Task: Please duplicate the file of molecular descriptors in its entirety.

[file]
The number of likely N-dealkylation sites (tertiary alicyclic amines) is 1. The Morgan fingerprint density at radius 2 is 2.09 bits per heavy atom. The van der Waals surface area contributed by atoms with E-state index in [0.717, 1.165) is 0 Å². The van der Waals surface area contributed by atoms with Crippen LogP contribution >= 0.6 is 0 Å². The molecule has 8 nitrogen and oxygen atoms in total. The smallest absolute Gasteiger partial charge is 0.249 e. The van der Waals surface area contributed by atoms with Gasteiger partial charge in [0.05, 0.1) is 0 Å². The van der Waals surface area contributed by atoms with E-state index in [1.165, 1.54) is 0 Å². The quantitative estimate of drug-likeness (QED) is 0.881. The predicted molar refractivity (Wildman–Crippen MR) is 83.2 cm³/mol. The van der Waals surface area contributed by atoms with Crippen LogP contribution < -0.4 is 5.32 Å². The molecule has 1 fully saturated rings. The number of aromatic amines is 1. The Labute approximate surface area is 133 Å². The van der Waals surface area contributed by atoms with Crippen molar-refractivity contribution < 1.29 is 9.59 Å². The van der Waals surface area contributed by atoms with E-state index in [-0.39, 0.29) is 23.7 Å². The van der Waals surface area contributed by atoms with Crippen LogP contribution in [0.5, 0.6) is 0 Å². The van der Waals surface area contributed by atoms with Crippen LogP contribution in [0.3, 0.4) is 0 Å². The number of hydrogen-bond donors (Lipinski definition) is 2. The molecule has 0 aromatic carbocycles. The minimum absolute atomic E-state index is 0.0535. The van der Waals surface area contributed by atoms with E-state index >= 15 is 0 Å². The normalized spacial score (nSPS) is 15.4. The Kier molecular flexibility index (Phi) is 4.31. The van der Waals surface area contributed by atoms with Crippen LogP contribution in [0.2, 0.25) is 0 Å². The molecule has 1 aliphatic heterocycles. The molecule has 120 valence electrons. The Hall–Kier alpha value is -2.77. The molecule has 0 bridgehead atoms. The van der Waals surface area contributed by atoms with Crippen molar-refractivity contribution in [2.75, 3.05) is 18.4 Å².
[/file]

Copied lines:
The number of likely N-dealkylation sites (tertiary alicyclic amines) is 1. The Morgan fingerprint density at radius 2 is 2.09 bits per heavy atom. The van der Waals surface area contributed by atoms with E-state index in [0.717, 1.165) is 0 Å². The van der Waals surface area contributed by atoms with Crippen LogP contribution >= 0.6 is 0 Å². The molecule has 8 nitrogen and oxygen atoms in total. The smallest absolute Gasteiger partial charge is 0.249 e. The van der Waals surface area contributed by atoms with Gasteiger partial charge in [0.05, 0.1) is 0 Å². The van der Waals surface area contributed by atoms with E-state index in [1.165, 1.54) is 0 Å². The quantitative estimate of drug-likeness (QED) is 0.881. The predicted molar refractivity (Wildman–Crippen MR) is 83.2 cm³/mol. The van der Waals surface area contributed by atoms with Crippen LogP contribution < -0.4 is 5.32 Å². The molecule has 1 fully saturated rings. The number of aromatic amines is 1. The Labute approximate surface area is 133 Å². The van der Waals surface area contributed by atoms with Crippen molar-refractivity contribution < 1.29 is 9.59 Å². The van der Waals surface area contributed by atoms with E-state index in [-0.39, 0.29) is 23.7 Å². The van der Waals surface area contributed by atoms with Crippen LogP contribution in [0.5, 0.6) is 0 Å². The van der Waals surface area contributed by atoms with Crippen LogP contribution in [0.3, 0.4) is 0 Å². The number of hydrogen-bond donors (Lipinski definition) is 2. The molecule has 0 aromatic carbocycles. The minimum absolute atomic E-state index is 0.0535. The van der Waals surface area contributed by atoms with E-state index >= 15 is 0 Å². The normalized spacial score (nSPS) is 15.4. The Kier molecular flexibility index (Phi) is 4.31. The van der Waals surface area contributed by atoms with Crippen LogP contribution in [0.2, 0.25) is 0 Å². The molecule has 1 aliphatic heterocycles. The molecule has 120 valence electrons. The Hall–Kier alpha value is -2.77. The molecule has 0 bridgehead atoms. The van der Waals surface area contributed by atoms with Crippen molar-refractivity contribution in [2.75, 3.05) is 18.4 Å².